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Intel explains how USB-C could be far better than the headphone jack

Intel explains how USB-C could be far better than the headphone jack


New specs pave the way for powerful features

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The impending death of the 3.5mm audio port is one of the more contentious tech industry narratives this year. With Apple rumored to remove the jack with the iPhone 7 and devices like the Moto Z already having ditched the port altogether, consumers are justifiably concerned about a standards war they didn't ask for. As it stands, USB-C is only used in a select few phones and laptops like the aforementioned Moto phone and the newer Apple MacBook. Intel, however, thinks the versatile new USB-C standard won't just make for a viable headphone jack replacement, but a superior one as well.

At the Intel Developer Forum in San Francisco yesterday, Intel architects Brad Saunders and Rahman Ismail explained how improvements to the USB-C standard, slated to arrive later this year, could make it a far better port for the modern-day smartphone, according to CNET. The most obvious advantage, at least to devices manufacturers, is slimmer phones. Without needing to route analog circuitry, a phone maker could switch to digital audio and shave off precious millimeters from the device's body. With digital audio, Saunders added, software and device makers could help cheaper earbuds take advantage of features reserved for more expensive headphones, like noise cancelling and bass boosting.

Intel has been one of the biggest proponents of USB-C technology

Beyond the need for cumbersome adapters, one of the biggest concerns with the loss of the headphone jack is power use. USB controllers are inherently more power-hungry than a 3.5mm port, and if there's anything that will push consumers to resist change, it's detrimental effects to battery life. Saunders says he and Ismail's revised specifications for USB-C could allow it to detect when users are not using the microphone on headphones and turn it off to save battery. "The difference in battery life is negligible" with USB headphones, Saunders suggested.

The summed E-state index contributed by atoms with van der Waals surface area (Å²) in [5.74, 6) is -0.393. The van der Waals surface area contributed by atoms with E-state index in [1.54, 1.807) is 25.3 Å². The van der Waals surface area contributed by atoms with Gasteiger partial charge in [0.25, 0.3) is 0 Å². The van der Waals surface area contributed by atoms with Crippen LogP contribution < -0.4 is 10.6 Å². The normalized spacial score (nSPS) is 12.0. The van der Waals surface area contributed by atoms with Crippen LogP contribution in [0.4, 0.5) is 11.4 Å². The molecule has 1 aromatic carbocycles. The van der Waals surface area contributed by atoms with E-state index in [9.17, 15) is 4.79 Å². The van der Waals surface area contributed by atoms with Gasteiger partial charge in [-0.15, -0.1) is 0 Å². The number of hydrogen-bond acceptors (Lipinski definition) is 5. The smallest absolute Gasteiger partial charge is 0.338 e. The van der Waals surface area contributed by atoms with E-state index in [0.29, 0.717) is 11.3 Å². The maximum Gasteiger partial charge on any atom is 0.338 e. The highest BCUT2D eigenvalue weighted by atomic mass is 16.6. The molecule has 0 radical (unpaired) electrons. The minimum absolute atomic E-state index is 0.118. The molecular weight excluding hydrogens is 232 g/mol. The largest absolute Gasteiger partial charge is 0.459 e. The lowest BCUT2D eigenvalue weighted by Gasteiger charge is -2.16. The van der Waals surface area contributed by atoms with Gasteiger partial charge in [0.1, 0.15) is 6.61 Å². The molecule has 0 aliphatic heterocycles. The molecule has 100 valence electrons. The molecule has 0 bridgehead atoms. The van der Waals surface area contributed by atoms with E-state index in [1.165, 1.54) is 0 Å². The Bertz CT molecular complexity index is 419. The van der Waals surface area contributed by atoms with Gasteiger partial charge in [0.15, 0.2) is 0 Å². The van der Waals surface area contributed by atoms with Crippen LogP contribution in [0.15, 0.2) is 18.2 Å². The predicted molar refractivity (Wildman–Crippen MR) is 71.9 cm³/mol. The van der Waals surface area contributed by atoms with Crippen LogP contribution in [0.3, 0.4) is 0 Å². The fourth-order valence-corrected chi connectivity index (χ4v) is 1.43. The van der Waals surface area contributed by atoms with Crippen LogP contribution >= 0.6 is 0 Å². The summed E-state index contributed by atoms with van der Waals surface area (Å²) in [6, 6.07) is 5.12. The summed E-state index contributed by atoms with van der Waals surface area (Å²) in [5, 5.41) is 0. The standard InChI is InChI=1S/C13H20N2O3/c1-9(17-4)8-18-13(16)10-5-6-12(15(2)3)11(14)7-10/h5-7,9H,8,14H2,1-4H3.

There's also some video potential with USB-C, the duo explained. While not a viable HDMI replacement, USB-C is capable of high-throughput data transfers. That means you could hook a smartphone or computer up to a display through USB-C to run apps or watch movies. It may not be viable for gaming, but it's certainly a way to work around extra cable needs. Plus, USB-C can handle multiple connections at once, so you'd be able to use a USB hub to transmit video or mirror a display from a single port while at the same time charging the device and connecting a separate cable for peripherals. These changes collectively "will really make USB Type-C the right connector for audio," Saunders concluded.

This isn't Intel's first vocal push for USB-C. Back in April, the company detailed a proposal to remove the 3.5mm audio jack at its Shenzhen developer forum. The proposal laid out how the port is antiquated when considering the multi-purpose needs of modern phone users. It's not just video or audio improvements — USB-C opens up the possibility for all sorts of health tracking and other fitness-related functions that can be controlled from a single port. And last year at Computex, Intel became the most high-profile industry name to throw its weight behind USB-C, declaring that its Thunderbolt 3 interface would use the new standard instead of the existing Mini DisplayPort.

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